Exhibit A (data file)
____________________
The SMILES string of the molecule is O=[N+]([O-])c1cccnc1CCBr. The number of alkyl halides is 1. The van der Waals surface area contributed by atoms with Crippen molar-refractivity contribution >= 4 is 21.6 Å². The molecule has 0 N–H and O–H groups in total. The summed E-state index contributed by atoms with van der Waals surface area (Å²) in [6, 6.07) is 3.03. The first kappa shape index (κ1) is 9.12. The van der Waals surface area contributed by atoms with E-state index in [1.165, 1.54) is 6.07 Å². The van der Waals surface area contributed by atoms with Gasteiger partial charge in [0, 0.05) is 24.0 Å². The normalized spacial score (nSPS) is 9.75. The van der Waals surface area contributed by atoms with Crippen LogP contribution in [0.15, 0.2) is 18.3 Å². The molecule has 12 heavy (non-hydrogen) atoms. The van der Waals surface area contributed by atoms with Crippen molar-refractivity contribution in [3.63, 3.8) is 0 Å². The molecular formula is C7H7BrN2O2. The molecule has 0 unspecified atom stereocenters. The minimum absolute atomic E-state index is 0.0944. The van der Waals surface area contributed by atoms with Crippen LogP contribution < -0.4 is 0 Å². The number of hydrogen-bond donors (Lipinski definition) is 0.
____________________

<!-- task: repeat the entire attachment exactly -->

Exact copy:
The SMILES string of the molecule is O=[N+]([O-])c1cccnc1CCBr. The number of alkyl halides is 1. The van der Waals surface area contributed by atoms with Crippen molar-refractivity contribution >= 4 is 21.6 Å². The molecule has 0 N–H and O–H groups in total. The summed E-state index contributed by atoms with van der Waals surface area (Å²) in [6, 6.07) is 3.03. The first kappa shape index (κ1) is 9.12. The van der Waals surface area contributed by atoms with E-state index in [1.165, 1.54) is 6.07 Å². The van der Waals surface area contributed by atoms with Gasteiger partial charge in [0, 0.05) is 24.0 Å². The normalized spacial score (nSPS) is 9.75. The van der Waals surface area contributed by atoms with Crippen LogP contribution in [0.15, 0.2) is 18.3 Å². The molecule has 12 heavy (non-hydrogen) atoms. The van der Waals surface area contributed by atoms with Crippen molar-refractivity contribution in [3.63, 3.8) is 0 Å². The molecular formula is C7H7BrN2O2. The molecule has 0 unspecified atom stereocenters. The minimum absolute atomic E-state index is 0.0944. The van der Waals surface area contributed by atoms with Crippen LogP contribution < -0.4 is 0 Å². The number of hydrogen-bond donors (Lipinski definition) is 0.